The Chicago Police Department is now barring officers from chasing suspects on foot just because they’re running away, officials announced on Tuesday.
According to the new policy, the “mere act of flight alone” does not justify a foot pursuit. Officers are banned from basing investigations only on an individual’s response to the police presence – like avoiding contact with an officer or fleeing – due to concerns over the “inherent risks” associated with foot pursuits.
Officers may only engage in a foot pursuit “if there is a valid law enforcement need to detain the person that the Department members reasonably believe outweighs the threat to safety posed by pursuit.”
Reasons an officer might reasonably chase a suspect include: the suspect has committed, is committing, or is about to commit a felony, Class A misdemeanor, or a traffic offense that endangers others, or if the suspect is “about to commit an arrestable offense that poses an obvious physical threat to any person.”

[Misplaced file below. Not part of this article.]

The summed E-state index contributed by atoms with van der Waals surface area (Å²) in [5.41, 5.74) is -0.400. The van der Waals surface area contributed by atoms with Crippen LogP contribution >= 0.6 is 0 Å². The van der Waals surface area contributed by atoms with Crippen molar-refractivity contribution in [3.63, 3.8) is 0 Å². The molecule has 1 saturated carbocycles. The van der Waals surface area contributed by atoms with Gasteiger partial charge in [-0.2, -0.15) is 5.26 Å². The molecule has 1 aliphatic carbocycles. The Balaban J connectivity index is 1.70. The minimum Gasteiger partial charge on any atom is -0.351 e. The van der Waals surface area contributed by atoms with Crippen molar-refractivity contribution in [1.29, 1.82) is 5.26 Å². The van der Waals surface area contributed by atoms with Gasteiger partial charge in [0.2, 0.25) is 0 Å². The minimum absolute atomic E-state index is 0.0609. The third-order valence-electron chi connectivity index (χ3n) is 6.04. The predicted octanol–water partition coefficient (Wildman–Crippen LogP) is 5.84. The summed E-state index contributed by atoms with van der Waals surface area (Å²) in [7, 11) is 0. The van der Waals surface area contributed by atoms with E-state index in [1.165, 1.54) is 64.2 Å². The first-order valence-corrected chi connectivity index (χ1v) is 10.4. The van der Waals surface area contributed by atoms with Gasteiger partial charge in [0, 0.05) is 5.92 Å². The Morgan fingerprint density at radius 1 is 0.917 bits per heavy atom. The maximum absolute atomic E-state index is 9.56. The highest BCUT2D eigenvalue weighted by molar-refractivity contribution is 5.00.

Under the policy, officers are expected to “weigh the seriousness of the offense against the immediate need to apprehend.”
“The safety of our community members and our officers remain at the core of this new foot pursuit policy,” Superintendent David Brown said in a statement. “We collaborated internally with our officers and externally with our residents to develop a policy we all have a stake in.”
The policy will likely go into effect before the end of the summer after officers have undergone additional training.
The new standards come after Adam Toledo, an armed 13-year-old, was fatally shot following a foot chase with police.
Bodycam footage of the incident showed police responding to a report of gunshots and gang activity in the city’s Little Village neighborhood around 2 a.m. Upon arrival, law enforcement chased after Toledo, cornering him and demanding he drop his weapon. One officer, who was reportedly unaware of Toledo’s age, fired his gun at Toledo as he reached for his pocket.
“No one should die as a result of a foot chase,” said Chicago Mayor Lori Lightfoot following the incident.
Meanwhile, Chicago Police said 61 victims were wounded in dozens of shootings over the weekend, according to ABC 7 News. Ten people were also killed as gun violence swept across the heavily gun-controlled city’s South and West sides.
Chicago has some of the most restrictive gun laws in the country, including universal background checks, waiting periods and restrictions related to domestic violence, the Chicago Tribune reported.